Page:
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Professional Standards Manual

Notice of Change: Information in this manual changed when new agency and disclosure rules came into effect on June 15, 2018. Learn more about the new rules.

Rental Property Management Services

1. Overview

(b) Exemptions from Licensing - View Entire Section

(III) Exemption for caretakers or managers employed by brokerages (Section 2.14 of the Real Estate Services Regulation)

[06/19/2012 The following section was amended to include the portion from “Keep in Mind” onwards]


(1) Subject to subsection (2), an individual who is employed as a caretaker or manager of rental real estate by a brokerage that is licensed to provide rental property management services is exempt from the requirement to be licensed under Part 2 of the Act in respect of any of the following activities in relation to those real estate services:

(a) if the caretaker or manager complies with subsection (2), collecting money in relation to the rental real estate, including money collected as rent, security deposits or pet damage deposits;

(b) showing the rental real estate to prospective tenants;

(c) receiving and presenting applications in respect of the rental of the rental real estate from prospective tenants;

(d) supervising employees or contractors hired or engaged by the brokerage;

(e) communicating between landlords and tenants respecting landlord and tenant matters.

(2) On receipt of money referred to in subsection (1)(a), the exempt caretaker or manager must promptly deliver the money to the brokerage.

(3) Subsection (1) does not apply to a caretaker or manager who negotiates or enters into contracts on behalf of the brokerage or the owner of the rental real estate.

Keep in mind:

Section 2.14(1) of the Real Estate Services Regulation exempts individuals from licensing who are employed as caretakers or managers of rental real estate by a brokerage that is licensed to provide rental property management services.  

Similarly section 2.18(1) of the Real Estate Services Regulation exempts individuals from licensing who are employed as caretakers or managers by a strata corporation or by a brokerage that provides strata management services to or on behalf of a strata corporation. 

There are several key components of these exemption regulations that brokerages employing unlicensed persons who act under it need to understand. First, the relationship between the brokerage and such a person must be one of employer/employee. The individual cannot act as an independent contractor providing services to or on behalf of the brokerage. Whether or not an individual will be considered to be an employee or an independent contractor for the purposes of the exemption depends on the unique circumstances in each case.  In making this determination the Council will consider similar criteria to those used to determine if a worker is an employee or an independent contractor under the Income Tax Act.  Briefly, some of the factors the Council may consider are:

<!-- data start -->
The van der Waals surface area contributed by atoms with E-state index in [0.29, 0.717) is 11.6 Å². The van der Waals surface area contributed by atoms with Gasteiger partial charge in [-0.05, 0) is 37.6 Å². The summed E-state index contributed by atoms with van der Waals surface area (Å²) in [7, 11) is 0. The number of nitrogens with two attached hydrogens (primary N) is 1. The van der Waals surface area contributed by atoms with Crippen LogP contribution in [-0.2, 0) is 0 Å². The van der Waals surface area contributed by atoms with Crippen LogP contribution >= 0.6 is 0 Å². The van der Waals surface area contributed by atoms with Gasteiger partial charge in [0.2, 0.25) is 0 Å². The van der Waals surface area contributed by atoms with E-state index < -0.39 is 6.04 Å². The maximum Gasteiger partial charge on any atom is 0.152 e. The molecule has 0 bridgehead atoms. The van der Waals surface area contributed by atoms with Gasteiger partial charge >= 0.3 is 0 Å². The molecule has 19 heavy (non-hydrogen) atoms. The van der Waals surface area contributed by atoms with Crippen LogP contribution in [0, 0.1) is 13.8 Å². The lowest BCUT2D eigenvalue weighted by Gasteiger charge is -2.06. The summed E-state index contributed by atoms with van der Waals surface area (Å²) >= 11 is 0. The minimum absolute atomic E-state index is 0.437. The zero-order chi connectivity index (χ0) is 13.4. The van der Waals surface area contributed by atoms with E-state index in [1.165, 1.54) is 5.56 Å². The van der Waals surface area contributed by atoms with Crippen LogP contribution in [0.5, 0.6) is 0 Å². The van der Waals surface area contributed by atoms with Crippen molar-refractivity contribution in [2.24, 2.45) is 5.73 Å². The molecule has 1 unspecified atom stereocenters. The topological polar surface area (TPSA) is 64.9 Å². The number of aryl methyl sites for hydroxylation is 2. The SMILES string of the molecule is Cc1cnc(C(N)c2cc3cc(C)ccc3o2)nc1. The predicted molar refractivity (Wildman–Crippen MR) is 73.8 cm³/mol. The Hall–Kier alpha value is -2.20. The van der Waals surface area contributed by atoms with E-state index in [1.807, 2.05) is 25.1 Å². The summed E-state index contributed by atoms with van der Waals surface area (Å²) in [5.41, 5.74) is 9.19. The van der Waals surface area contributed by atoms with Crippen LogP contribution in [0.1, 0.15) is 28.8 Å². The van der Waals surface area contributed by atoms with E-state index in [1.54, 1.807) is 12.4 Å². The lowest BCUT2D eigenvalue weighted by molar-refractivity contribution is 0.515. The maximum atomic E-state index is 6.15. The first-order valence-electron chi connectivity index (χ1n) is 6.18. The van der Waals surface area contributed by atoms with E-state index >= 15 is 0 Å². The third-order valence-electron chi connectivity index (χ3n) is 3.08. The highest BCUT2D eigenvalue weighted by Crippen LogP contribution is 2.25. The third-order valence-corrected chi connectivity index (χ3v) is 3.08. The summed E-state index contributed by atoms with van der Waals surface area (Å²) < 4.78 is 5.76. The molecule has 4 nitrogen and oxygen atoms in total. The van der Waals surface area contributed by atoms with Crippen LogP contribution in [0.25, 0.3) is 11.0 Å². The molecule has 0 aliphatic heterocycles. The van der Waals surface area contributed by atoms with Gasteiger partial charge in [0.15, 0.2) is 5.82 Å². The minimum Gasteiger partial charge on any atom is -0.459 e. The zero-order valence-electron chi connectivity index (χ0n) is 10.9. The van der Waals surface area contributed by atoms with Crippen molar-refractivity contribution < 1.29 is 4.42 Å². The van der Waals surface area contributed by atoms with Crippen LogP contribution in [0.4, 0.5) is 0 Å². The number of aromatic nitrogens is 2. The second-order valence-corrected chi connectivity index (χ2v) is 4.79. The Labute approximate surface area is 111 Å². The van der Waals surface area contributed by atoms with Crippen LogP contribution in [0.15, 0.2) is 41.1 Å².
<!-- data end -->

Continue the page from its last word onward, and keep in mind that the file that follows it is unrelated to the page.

• The intention of the parties;
  • The level of control the payer has over the worker;
  • Whether the worker provides the tools and equipment;
  • Whether the worker can subcontract the work or hire assistants;
  • The degree of financial risk taken by the worker;
  • The degree of responsibility for investment and management held by the worker;
  • The worker’s opportunity for profit (can the worker increase their proceeds or decrease their expenses to increase profit?); and
  • Any other relevant factors such as written contracts or statutory deductions. 

Brokerages are expected to keep documentation evidencing an employer/employee relationship including any documents that take into consideration the above factors which may include employment contracts, job descriptions, or evidence of statutory deductions such as income tax, employment insurance premiums, Canada Pension Plan contributions etc. 

Brokerages may wish to seek independent legal and/or accounting advice to ensure that their worker will meet the requirement set out in the exemptions.  For further information brokerages should refer to the guide published by the Canada Revenue Agency found at and a guide to the BC Employment Standards Act found at

Services provided under this exemption must be limited to those identified above. Advising the landlord on what constitutes appropriate or ‘‘market’’ rent, negotiating the terms of a lease and signing rental agreements are not permitted. Brokerages and their managing brokers are responsible for ensuring that the services offered by unlicensed caretakers/managers do not go beyond what is permitted in the Regulation and may be subject to discipline proceedings for failing to do so.